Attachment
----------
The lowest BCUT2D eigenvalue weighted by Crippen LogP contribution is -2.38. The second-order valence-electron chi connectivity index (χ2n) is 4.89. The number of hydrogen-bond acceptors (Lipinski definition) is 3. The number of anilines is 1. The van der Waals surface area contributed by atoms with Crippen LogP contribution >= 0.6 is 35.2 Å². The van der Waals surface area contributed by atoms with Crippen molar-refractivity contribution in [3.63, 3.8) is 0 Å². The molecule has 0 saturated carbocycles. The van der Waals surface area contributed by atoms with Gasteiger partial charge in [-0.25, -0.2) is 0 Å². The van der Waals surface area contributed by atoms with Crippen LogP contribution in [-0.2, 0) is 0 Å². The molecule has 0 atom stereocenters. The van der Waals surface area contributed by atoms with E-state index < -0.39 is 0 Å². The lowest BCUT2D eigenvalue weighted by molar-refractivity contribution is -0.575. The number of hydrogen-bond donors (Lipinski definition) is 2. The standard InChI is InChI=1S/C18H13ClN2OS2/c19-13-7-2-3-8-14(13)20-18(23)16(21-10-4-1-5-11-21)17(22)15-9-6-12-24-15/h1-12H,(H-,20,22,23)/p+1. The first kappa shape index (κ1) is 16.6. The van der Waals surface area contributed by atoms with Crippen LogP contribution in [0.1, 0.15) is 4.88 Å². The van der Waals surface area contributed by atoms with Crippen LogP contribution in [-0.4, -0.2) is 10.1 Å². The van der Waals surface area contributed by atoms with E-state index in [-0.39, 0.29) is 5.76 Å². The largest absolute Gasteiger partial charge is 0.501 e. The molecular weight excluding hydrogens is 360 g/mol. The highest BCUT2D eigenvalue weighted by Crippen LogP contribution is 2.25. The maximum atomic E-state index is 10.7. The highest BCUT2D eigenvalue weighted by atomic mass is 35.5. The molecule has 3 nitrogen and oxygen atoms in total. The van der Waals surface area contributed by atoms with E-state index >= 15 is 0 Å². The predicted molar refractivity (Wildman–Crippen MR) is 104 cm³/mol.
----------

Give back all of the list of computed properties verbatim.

The lowest BCUT2D eigenvalue weighted by Crippen LogP contribution is -2.38. The second-order valence-electron chi connectivity index (χ2n) is 4.89. The number of hydrogen-bond acceptors (Lipinski definition) is 3. The number of anilines is 1. The van der Waals surface area contributed by atoms with Crippen LogP contribution >= 0.6 is 35.2 Å². The van der Waals surface area contributed by atoms with Crippen molar-refractivity contribution in [3.63, 3.8) is 0 Å². The molecule has 0 saturated carbocycles. The van der Waals surface area contributed by atoms with Gasteiger partial charge in [-0.25, -0.2) is 0 Å². The van der Waals surface area contributed by atoms with Crippen LogP contribution in [-0.2, 0) is 0 Å². The molecule has 0 atom stereocenters. The van der Waals surface area contributed by atoms with E-state index < -0.39 is 0 Å². The lowest BCUT2D eigenvalue weighted by molar-refractivity contribution is -0.575. The number of hydrogen-bond donors (Lipinski definition) is 2. The standard InChI is InChI=1S/C18H13ClN2OS2/c19-13-7-2-3-8-14(13)20-18(23)16(21-10-4-1-5-11-21)17(22)15-9-6-12-24-15/h1-12H,(H-,20,22,23)/p+1. The first kappa shape index (κ1) is 16.6. The van der Waals surface area contributed by atoms with Crippen LogP contribution in [0.1, 0.15) is 4.88 Å². The van der Waals surface area contributed by atoms with Crippen LogP contribution in [-0.4, -0.2) is 10.1 Å². The van der Waals surface area contributed by atoms with E-state index in [-0.39, 0.29) is 5.76 Å². The largest absolute Gasteiger partial charge is 0.501 e. The molecular weight excluding hydrogens is 360 g/mol. The highest BCUT2D eigenvalue weighted by Crippen LogP contribution is 2.25. The maximum atomic E-state index is 10.7. The highest BCUT2D eigenvalue weighted by atomic mass is 35.5. The molecule has 3 nitrogen and oxygen atoms in total. The van der Waals surface area contributed by atoms with E-state index >= 15 is 0 Å². The predicted molar refractivity (Wildman–Crippen MR) is 104 cm³/mol.